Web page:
Just a quick drop of two outstanding written pieces on the great Gregory Isaacs. Behind Bob Marley I would say that Gregory Isaacs is the most beloved reggae artist to ever emerge from Jamaica. He was without a doubt the most prolific, most influential, most popular Jamaican artist since Bob Marley.
Gregory was a true “sufferah.” His continual struggle to conquer his personal demons endeared him with the Jamaican people. In my opinion, Gregory was wrongly cast aside by many uptowners and journalists who have no overstanding about the insidious nature of substance addiction and the toll it takes on the mind and body. A very well-known producer once told me that Gregory Isaacs was one of two true geniuses he ever worked with, the other being Sly Dunbar. Many who knew Gregory well have confirmed his genius. This is a man who literally could not stop writing songs. The only way he found to deal with the furious activity of his mind was to numb it with drugs.
The first is an article by Roger Steffens which appeared in The Beat in 1995.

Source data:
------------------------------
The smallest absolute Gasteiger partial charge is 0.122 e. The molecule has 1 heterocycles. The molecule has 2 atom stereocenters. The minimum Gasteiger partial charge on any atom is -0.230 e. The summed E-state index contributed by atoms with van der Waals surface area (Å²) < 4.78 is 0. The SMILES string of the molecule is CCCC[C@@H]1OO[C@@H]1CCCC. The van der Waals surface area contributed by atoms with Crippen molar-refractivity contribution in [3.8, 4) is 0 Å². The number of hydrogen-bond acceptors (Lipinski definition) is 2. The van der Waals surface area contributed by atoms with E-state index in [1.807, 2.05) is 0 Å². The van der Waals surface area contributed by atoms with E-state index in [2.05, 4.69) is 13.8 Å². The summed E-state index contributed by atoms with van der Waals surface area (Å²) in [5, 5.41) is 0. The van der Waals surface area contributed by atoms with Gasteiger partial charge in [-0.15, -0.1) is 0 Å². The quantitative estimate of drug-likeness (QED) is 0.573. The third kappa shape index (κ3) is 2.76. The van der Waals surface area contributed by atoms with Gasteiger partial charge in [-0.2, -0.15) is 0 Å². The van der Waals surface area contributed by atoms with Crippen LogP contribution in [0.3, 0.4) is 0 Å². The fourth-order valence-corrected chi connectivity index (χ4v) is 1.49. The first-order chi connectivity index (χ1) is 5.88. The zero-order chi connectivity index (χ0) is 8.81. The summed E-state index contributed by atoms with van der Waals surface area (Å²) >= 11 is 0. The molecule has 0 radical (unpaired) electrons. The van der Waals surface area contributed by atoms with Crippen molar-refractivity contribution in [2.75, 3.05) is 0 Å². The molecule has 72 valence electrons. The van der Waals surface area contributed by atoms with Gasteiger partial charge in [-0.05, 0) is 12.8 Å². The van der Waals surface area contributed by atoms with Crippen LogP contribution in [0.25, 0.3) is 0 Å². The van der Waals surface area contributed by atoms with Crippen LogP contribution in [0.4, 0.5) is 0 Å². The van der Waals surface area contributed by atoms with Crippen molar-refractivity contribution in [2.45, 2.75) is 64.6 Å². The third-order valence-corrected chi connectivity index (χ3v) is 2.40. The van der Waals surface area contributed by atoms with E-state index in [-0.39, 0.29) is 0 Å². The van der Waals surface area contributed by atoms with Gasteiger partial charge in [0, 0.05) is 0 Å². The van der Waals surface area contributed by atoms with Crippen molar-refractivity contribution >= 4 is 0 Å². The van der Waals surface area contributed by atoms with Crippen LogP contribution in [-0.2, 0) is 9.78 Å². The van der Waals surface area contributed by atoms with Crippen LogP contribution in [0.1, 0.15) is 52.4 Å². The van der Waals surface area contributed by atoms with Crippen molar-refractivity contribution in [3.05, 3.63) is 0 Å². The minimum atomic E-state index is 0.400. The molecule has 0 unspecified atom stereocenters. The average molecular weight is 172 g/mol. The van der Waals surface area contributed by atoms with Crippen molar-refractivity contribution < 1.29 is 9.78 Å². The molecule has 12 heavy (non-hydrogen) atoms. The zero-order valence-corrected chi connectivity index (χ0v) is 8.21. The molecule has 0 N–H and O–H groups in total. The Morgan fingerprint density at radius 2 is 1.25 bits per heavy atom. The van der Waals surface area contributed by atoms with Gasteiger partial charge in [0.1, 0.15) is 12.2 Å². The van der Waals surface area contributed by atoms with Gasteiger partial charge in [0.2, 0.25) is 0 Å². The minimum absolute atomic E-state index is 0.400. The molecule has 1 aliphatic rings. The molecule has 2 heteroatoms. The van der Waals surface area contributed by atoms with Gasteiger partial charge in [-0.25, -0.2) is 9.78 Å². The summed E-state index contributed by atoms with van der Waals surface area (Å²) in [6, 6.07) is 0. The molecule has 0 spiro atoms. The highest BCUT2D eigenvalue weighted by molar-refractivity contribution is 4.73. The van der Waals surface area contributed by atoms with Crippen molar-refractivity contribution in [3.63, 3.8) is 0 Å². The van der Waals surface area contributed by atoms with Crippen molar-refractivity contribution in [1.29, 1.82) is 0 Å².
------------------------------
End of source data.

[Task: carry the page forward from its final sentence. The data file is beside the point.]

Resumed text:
Doctor Dread and Roger Steffens fly down to Jamaica to do an interview with Gregory Isaacs, a man who did very few interviews. However, he promised the interview to Doc, who oversaw his publishing for more than 20 years (and currently manages his estate).
What ensues is a frustrating yet entertaining “cat and mouse” game where Roger and Doc try to pin Gregory down for the interview on several occasions only to endure and witness first hand the spiritual, mental, and physical torture inflicted upon the uber-talent by his rampant drug use. Eventually, Gregory relents and grants the interview, and Roger follows with this piece in The Beat – my favorite interview and, in my opinion, the finest piece Roger ever wrote for The Beat.
The second piece was written by Jens Winton reporting from Jamaica for Reggae Report in the aftermath of Hurricane Gilbert in 1988. On September 12, with winds reaching 175 miles per hour, the Category 5 hurricane devastated Jamaica. With a 40-mile-wide eye, the hurricane covered the entire island. The tin roofs that covered most homes were no match for the winds–about 80 percent of the island’s homes were seriously damaged and approximately 500,000 of the country’s 2 million people were left homeless. Nearly every home on the island lost electricity. Worst of all, more than 200 people lost their lives. Misery.
Give thanks to our good friend and former publisher of Reggae Report M. Peggy Quattro for sharing this amazing piece of reggae history.